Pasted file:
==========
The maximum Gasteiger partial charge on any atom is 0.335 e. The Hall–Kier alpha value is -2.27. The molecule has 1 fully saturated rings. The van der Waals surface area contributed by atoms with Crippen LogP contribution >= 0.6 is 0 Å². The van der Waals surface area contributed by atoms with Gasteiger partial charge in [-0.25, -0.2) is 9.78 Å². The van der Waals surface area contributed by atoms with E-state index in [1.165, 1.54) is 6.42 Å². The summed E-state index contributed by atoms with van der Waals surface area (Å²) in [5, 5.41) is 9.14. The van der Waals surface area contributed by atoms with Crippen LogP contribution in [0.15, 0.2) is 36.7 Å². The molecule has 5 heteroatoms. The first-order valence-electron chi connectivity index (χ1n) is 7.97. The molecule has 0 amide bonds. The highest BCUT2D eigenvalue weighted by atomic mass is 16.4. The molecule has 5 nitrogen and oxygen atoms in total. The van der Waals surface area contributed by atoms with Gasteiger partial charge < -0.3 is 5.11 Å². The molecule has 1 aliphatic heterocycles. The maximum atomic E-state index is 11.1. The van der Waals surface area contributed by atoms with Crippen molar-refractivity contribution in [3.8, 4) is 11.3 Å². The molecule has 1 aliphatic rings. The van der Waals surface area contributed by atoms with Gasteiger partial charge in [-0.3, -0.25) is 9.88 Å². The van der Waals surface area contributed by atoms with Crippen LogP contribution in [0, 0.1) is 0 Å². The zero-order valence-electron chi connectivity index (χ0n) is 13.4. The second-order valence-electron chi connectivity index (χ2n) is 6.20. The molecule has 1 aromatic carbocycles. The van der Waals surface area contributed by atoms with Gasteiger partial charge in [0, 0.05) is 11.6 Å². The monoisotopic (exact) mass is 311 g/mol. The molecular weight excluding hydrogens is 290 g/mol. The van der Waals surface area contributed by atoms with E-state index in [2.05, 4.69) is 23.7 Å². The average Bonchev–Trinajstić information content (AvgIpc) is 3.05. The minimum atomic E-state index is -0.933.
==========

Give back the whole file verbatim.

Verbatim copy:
The maximum Gasteiger partial charge on any atom is 0.335 e. The Hall–Kier alpha value is -2.27. The molecule has 1 fully saturated rings. The van der Waals surface area contributed by atoms with Crippen LogP contribution >= 0.6 is 0 Å². The van der Waals surface area contributed by atoms with Gasteiger partial charge in [-0.25, -0.2) is 9.78 Å². The van der Waals surface area contributed by atoms with E-state index in [1.165, 1.54) is 6.42 Å². The summed E-state index contributed by atoms with van der Waals surface area (Å²) in [5, 5.41) is 9.14. The van der Waals surface area contributed by atoms with Crippen LogP contribution in [0.15, 0.2) is 36.7 Å². The molecule has 5 heteroatoms. The first-order valence-electron chi connectivity index (χ1n) is 7.97. The molecule has 0 amide bonds. The highest BCUT2D eigenvalue weighted by atomic mass is 16.4. The molecule has 5 nitrogen and oxygen atoms in total. The van der Waals surface area contributed by atoms with Gasteiger partial charge < -0.3 is 5.11 Å². The molecule has 1 aliphatic heterocycles. The maximum atomic E-state index is 11.1. The van der Waals surface area contributed by atoms with Crippen molar-refractivity contribution in [3.8, 4) is 11.3 Å². The molecule has 1 aliphatic rings. The van der Waals surface area contributed by atoms with Gasteiger partial charge in [-0.3, -0.25) is 9.88 Å². The van der Waals surface area contributed by atoms with Crippen LogP contribution in [0, 0.1) is 0 Å². The zero-order valence-electron chi connectivity index (χ0n) is 13.4. The second-order valence-electron chi connectivity index (χ2n) is 6.20. The molecule has 1 aromatic carbocycles. The van der Waals surface area contributed by atoms with Gasteiger partial charge in [0, 0.05) is 11.6 Å². The monoisotopic (exact) mass is 311 g/mol. The molecular weight excluding hydrogens is 290 g/mol. The van der Waals surface area contributed by atoms with E-state index in [2.05, 4.69) is 23.7 Å². The average Bonchev–Trinajstić information content (AvgIpc) is 3.05. The minimum atomic E-state index is -0.933.